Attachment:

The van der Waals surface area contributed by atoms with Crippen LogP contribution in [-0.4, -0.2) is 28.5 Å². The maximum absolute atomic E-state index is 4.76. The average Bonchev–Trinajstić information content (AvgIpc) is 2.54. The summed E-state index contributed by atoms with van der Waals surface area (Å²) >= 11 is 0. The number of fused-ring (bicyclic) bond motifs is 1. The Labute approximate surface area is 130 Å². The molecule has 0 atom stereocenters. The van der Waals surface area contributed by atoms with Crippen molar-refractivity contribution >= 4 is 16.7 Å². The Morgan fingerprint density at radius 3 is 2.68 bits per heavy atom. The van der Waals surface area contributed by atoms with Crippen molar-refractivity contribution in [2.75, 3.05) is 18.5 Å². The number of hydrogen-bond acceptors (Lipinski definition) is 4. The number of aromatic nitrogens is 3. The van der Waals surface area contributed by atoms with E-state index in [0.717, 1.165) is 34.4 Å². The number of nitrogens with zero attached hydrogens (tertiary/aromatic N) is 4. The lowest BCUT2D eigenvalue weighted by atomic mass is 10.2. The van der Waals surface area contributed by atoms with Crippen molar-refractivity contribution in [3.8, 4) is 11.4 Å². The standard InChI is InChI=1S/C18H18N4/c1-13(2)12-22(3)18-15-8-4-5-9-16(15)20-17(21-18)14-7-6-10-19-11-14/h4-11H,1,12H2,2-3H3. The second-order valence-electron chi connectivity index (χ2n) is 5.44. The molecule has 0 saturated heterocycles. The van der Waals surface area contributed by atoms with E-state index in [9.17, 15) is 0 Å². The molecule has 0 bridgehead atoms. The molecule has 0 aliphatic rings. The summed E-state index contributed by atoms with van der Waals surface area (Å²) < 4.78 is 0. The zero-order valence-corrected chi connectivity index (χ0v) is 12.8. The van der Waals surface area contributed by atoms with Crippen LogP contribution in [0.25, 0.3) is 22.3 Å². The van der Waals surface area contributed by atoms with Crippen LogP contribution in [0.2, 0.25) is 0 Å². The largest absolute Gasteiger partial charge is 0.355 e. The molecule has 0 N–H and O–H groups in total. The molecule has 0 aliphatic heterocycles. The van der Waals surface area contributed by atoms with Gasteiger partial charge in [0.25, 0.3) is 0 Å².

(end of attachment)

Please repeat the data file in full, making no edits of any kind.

The van der Waals surface area contributed by atoms with Crippen LogP contribution in [-0.4, -0.2) is 28.5 Å². The maximum absolute atomic E-state index is 4.76. The average Bonchev–Trinajstić information content (AvgIpc) is 2.54. The summed E-state index contributed by atoms with van der Waals surface area (Å²) >= 11 is 0. The number of fused-ring (bicyclic) bond motifs is 1. The Labute approximate surface area is 130 Å². The molecule has 0 atom stereocenters. The van der Waals surface area contributed by atoms with Crippen molar-refractivity contribution >= 4 is 16.7 Å². The Morgan fingerprint density at radius 3 is 2.68 bits per heavy atom. The van der Waals surface area contributed by atoms with Crippen molar-refractivity contribution in [2.75, 3.05) is 18.5 Å². The number of hydrogen-bond acceptors (Lipinski definition) is 4. The number of aromatic nitrogens is 3. The van der Waals surface area contributed by atoms with E-state index in [0.717, 1.165) is 34.4 Å². The number of nitrogens with zero attached hydrogens (tertiary/aromatic N) is 4. The lowest BCUT2D eigenvalue weighted by atomic mass is 10.2. The van der Waals surface area contributed by atoms with Crippen molar-refractivity contribution in [3.8, 4) is 11.4 Å². The standard InChI is InChI=1S/C18H18N4/c1-13(2)12-22(3)18-15-8-4-5-9-16(15)20-17(21-18)14-7-6-10-19-11-14/h4-11H,1,12H2,2-3H3. The second-order valence-electron chi connectivity index (χ2n) is 5.44. The molecule has 0 saturated heterocycles. The van der Waals surface area contributed by atoms with E-state index in [9.17, 15) is 0 Å². The molecule has 0 bridgehead atoms. The molecule has 0 aliphatic rings. The summed E-state index contributed by atoms with van der Waals surface area (Å²) < 4.78 is 0. The zero-order valence-corrected chi connectivity index (χ0v) is 12.8. The van der Waals surface area contributed by atoms with Crippen LogP contribution in [0.25, 0.3) is 22.3 Å². The van der Waals surface area contributed by atoms with Crippen LogP contribution in [0.2, 0.25) is 0 Å². The largest absolute Gasteiger partial charge is 0.355 e. The molecule has 0 N–H and O–H groups in total. The molecule has 0 aliphatic heterocycles. The van der Waals surface area contributed by atoms with Gasteiger partial charge in [0.25, 0.3) is 0 Å².